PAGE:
Gradient Descent

If you are familiar with maths, you might know that minimum or maximum value of a function is got by equating its derivative to zero. In other words, the value obtained when the slope(m) is zero considered as the min or max of that line(function).

Gradient descent is one approach to find the minimum value of cost function. The algorithm goes through the θ values step by step, in direction of negative slopes and stops at slope zero.
The above image from hackernoon explains this concept well. (Please note, the parameter representation here is w not θ).

Gradient descent algorithm is given by,

θj :=θj αθj J(θ0 ,θ1 )

α - Learning rate (Length of each step)
J(θ₀,θ₁) - Cost function
j - Iterator

The value of α plays a key role in determining the gradient descent. A smaller value of α will reduce the speed of computation. On the other hand, a larger value of α may skip the converging point(the situation is called as overshooting).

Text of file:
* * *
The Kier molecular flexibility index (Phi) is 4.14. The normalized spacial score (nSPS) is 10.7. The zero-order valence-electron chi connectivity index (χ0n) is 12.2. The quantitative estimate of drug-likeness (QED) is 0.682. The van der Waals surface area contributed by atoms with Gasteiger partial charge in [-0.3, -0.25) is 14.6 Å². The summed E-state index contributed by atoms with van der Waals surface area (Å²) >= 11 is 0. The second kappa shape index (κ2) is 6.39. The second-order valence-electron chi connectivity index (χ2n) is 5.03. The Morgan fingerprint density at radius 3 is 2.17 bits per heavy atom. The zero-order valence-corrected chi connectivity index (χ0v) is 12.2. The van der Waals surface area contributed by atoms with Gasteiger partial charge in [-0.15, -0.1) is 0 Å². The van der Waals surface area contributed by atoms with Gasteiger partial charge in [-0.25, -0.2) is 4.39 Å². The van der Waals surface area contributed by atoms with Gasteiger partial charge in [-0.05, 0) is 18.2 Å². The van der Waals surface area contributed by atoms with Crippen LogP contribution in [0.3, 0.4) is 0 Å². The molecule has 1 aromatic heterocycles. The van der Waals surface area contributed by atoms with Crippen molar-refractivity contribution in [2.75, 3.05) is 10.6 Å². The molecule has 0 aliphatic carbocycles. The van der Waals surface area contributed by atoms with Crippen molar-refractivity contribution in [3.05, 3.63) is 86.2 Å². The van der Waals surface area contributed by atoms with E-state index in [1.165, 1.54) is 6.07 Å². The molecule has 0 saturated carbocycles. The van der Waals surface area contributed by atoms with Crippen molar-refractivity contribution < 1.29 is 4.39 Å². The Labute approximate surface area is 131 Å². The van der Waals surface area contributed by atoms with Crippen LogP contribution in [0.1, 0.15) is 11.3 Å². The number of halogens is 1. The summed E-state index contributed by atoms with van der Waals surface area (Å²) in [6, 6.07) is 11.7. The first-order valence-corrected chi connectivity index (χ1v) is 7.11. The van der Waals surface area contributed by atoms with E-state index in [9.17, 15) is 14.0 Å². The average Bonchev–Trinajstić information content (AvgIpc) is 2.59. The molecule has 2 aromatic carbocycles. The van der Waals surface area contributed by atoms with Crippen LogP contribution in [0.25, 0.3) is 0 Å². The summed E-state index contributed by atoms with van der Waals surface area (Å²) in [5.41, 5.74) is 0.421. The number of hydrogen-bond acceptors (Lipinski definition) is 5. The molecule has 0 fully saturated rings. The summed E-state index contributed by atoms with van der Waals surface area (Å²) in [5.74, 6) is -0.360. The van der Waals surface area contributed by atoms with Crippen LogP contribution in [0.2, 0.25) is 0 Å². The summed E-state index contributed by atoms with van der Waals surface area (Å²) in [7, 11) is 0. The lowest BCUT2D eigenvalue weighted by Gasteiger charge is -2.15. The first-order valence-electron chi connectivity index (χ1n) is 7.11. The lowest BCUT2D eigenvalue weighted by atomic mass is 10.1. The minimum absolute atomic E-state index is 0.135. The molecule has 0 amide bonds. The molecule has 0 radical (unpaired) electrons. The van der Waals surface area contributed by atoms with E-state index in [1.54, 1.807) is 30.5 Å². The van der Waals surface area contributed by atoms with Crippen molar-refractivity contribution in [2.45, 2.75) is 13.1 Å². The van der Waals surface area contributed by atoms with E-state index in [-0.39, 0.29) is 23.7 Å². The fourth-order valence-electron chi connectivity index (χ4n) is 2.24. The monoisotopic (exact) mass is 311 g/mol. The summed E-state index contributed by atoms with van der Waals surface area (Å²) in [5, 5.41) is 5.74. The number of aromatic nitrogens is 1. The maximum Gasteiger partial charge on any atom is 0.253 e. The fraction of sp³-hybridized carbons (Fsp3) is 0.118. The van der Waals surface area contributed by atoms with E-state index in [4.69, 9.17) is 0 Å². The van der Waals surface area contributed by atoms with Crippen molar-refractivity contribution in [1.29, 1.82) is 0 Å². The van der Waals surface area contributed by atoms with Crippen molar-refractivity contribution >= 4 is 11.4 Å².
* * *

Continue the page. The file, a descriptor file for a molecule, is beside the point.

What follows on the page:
The screenshot from Andrew NG's course explains both issues perfectly.

In the equation,

θj:=θjαθjJ(θ0,θ1)  
the derivative part or slope will reduce and reaches zero at the minimum value. i.e,

θj:=θjα * 0 =>
𝜃 = 𝜃𝚥 => Minimum value.











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